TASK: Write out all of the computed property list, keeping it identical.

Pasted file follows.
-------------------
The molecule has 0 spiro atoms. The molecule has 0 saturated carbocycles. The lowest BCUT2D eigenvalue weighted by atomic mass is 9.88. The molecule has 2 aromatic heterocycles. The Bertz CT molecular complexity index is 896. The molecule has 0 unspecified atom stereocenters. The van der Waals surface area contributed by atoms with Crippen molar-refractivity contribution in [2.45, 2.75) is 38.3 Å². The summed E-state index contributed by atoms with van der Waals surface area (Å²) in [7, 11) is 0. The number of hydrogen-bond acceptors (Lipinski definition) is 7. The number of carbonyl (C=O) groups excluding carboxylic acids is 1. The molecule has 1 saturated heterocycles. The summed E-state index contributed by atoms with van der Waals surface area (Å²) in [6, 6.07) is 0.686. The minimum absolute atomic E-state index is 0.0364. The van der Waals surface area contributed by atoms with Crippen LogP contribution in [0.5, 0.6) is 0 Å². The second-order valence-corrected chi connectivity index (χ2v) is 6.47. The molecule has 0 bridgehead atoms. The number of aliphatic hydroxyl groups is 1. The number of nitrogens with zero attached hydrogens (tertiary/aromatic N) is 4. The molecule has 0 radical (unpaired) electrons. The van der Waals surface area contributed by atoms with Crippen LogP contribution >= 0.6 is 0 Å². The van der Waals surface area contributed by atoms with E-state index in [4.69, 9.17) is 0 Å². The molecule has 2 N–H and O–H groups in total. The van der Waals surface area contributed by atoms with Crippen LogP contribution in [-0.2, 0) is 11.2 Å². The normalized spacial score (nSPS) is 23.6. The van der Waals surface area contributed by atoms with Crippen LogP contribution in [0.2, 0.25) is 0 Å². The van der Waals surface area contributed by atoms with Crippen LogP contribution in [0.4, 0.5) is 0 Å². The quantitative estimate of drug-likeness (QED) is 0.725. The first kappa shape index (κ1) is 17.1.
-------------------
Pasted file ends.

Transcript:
The molecule has 0 spiro atoms. The molecule has 0 saturated carbocycles. The lowest BCUT2D eigenvalue weighted by atomic mass is 9.88. The molecule has 2 aromatic heterocycles. The Bertz CT molecular complexity index is 896. The molecule has 0 unspecified atom stereocenters. The van der Waals surface area contributed by atoms with Crippen molar-refractivity contribution in [2.45, 2.75) is 38.3 Å². The summed E-state index contributed by atoms with van der Waals surface area (Å²) in [7, 11) is 0. The number of hydrogen-bond acceptors (Lipinski definition) is 7. The number of carbonyl (C=O) groups excluding carboxylic acids is 1. The molecule has 1 saturated heterocycles. The summed E-state index contributed by atoms with van der Waals surface area (Å²) in [6, 6.07) is 0.686. The minimum absolute atomic E-state index is 0.0364. The van der Waals surface area contributed by atoms with Crippen LogP contribution in [0.5, 0.6) is 0 Å². The second-order valence-corrected chi connectivity index (χ2v) is 6.47. The molecule has 0 bridgehead atoms. The number of aliphatic hydroxyl groups is 1. The number of nitrogens with zero attached hydrogens (tertiary/aromatic N) is 4. The molecule has 0 radical (unpaired) electrons. The van der Waals surface area contributed by atoms with Crippen LogP contribution >= 0.6 is 0 Å². The van der Waals surface area contributed by atoms with E-state index in [4.69, 9.17) is 0 Å². The molecule has 2 N–H and O–H groups in total. The van der Waals surface area contributed by atoms with Crippen LogP contribution in [-0.2, 0) is 11.2 Å². The normalized spacial score (nSPS) is 23.6. The van der Waals surface area contributed by atoms with Crippen LogP contribution in [0.2, 0.25) is 0 Å². The van der Waals surface area contributed by atoms with Crippen LogP contribution in [0.4, 0.5) is 0 Å². The quantitative estimate of drug-likeness (QED) is 0.725. The first kappa shape index (κ1) is 17.1.